How a Touch Dimmer Switch Works

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Lights Rely on Electrical Flow

Under normal, non-dimmed operation, light bulbs illuminate when electricity passes from the home or office electrical wiring though an attached power cord and into a light bulb. As the electricity passes over the light bulb's filament, the high-resistance filament impedes the flow of electrons across the circuit. As more and more electricity attempts to flow, but cannot pass because of the resistance, the filament begins to produce large amounts of both heat and light. While this operation is the same in both alternating current (like the ones found in home or office wiring) and direct current circuits (like the ones found in common flashlights), touch dimmers generally act on the alternating properties of household wiring to reduce the flow of electricity to the attached light bulb.


Dimmers Cut Electrical Flow

Under normal operation, as described above, electricity flows from a wall outlet through a light bulb's filament to produce light and heat. In an alternating current circuit, the electrical flow varies, or alternates, from positive to negative voltages. Electricians refer to this back and forth flow, which follows a standard cycle, as the current's "duty cycle." When a user activates a dimmer switch, thyristors, electronic versions of electrical resistors, interrupt one portion of the electrical duty cycle. This interruption prevents a portion of the voltage from reaching the light bulb, and the reduced amount of voltage flowing across the filament causes it to glow dimmer than it would if it received the full voltage. Most touch dimmers offer varying degrees of dimming ability, and higher dimmer settings interrupt a broader range of the current's duty cycle. Although a user activates the thyristors in a mechanical dimmer switch by physically moving a switch, the absence of this switch in touch dimmer equipment requires some special considerations.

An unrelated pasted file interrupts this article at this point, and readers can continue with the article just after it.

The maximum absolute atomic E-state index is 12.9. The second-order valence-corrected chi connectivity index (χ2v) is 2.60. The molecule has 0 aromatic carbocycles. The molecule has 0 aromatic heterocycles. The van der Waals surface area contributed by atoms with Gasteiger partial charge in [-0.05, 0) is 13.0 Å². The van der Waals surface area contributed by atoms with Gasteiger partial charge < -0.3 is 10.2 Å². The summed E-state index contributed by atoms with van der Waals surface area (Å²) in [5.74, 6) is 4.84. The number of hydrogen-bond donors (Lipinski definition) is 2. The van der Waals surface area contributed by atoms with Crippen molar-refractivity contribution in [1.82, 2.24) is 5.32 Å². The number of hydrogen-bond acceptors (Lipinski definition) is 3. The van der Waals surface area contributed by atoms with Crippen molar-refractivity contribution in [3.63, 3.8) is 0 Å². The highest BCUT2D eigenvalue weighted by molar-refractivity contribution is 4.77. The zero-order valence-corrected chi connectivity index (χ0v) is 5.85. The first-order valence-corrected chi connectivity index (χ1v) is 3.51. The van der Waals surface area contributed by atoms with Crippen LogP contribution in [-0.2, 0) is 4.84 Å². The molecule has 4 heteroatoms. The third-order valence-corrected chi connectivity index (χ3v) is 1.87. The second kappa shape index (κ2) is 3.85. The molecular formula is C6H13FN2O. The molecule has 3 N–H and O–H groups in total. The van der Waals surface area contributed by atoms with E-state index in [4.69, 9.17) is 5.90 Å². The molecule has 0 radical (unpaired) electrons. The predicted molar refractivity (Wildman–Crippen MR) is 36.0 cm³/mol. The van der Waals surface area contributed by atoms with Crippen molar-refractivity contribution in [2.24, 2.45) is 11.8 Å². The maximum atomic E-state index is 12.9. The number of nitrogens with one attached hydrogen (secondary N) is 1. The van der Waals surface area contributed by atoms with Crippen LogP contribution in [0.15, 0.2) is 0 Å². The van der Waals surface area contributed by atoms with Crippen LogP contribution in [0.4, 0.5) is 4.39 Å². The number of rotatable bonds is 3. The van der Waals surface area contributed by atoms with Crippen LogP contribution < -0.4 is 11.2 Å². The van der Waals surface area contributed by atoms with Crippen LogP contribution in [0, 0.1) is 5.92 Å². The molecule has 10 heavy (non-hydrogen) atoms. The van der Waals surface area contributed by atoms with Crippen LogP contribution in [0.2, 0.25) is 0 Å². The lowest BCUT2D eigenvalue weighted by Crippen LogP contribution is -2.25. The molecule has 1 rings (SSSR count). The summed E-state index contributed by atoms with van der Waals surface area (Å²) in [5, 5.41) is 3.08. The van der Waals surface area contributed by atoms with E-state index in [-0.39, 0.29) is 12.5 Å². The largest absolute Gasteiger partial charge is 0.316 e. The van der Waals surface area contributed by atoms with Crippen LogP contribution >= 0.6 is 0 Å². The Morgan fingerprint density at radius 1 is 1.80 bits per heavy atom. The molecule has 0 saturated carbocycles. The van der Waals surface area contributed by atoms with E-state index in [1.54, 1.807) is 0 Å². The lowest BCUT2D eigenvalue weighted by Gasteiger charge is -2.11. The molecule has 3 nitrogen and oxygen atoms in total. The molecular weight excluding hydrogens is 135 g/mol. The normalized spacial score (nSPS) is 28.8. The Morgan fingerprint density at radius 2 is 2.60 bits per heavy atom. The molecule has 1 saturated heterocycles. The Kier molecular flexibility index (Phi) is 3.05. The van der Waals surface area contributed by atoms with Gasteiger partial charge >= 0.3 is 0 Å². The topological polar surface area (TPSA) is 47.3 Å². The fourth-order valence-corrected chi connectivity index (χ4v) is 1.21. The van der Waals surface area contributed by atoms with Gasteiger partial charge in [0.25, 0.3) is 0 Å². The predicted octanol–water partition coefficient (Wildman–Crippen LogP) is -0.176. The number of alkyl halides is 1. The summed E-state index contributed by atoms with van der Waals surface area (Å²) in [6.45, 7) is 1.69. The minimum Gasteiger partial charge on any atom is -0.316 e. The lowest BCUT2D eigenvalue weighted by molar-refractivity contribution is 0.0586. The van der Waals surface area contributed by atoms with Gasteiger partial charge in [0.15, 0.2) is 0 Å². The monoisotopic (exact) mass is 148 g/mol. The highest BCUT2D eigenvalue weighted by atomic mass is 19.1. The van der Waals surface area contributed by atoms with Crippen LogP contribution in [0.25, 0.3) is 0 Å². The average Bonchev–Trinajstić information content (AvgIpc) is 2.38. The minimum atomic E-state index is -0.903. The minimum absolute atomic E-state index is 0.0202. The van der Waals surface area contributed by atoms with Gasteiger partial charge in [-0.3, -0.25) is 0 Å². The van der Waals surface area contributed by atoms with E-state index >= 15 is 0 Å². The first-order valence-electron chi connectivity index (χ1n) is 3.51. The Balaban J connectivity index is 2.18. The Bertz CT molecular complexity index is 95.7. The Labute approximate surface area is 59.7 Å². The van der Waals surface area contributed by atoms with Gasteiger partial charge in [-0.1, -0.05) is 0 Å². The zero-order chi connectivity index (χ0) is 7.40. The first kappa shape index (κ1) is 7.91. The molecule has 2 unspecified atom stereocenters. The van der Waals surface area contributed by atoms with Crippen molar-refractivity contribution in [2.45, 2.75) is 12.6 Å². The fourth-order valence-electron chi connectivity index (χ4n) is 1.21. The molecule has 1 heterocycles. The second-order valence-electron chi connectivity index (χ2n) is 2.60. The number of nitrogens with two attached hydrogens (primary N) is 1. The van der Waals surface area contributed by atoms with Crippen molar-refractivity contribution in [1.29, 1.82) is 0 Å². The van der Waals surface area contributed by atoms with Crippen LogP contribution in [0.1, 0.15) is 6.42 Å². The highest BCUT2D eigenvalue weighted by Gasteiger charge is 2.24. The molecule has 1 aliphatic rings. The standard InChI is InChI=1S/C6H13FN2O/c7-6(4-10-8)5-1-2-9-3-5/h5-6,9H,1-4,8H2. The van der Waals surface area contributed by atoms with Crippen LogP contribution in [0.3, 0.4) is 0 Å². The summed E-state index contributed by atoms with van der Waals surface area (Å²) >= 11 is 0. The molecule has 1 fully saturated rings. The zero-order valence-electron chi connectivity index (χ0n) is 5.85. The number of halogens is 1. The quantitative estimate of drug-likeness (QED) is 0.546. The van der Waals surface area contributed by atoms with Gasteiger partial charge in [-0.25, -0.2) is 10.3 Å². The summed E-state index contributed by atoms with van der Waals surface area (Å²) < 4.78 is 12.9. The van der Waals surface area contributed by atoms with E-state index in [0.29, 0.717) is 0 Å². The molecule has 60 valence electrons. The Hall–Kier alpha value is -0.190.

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Touch Dimmers Use Special Components

Because touch dimmers rely on a series of human touches rather than a physical switch position to dim lighting, the devices must employ special components that replace all functions of the physical switch. According to ePanorama, an electrical appliance organization, touch dimmers use a special touch-sensitive metal plate to pick up the electricity present in human touches at either 50 or 60 hertz, depending on the dimmer's application. In addition to the special touch plate, touch dimmers also employ a timing mechanism that measures the time between touches; this mechanism prevents the device from interpreting two very quick touches as two individual commands, and enables special "long touch" functionality. Touch dimmer switches also include special memory circuitry that stores the light's current dimmer level, as the absence of a physical switch removes the device's ability to mechanically adjust the light intensity. Finally, touch dimmers must include special circuitry that translates the human touch input into the electrical impulses necessary for triggering the dimmer's thyristors.



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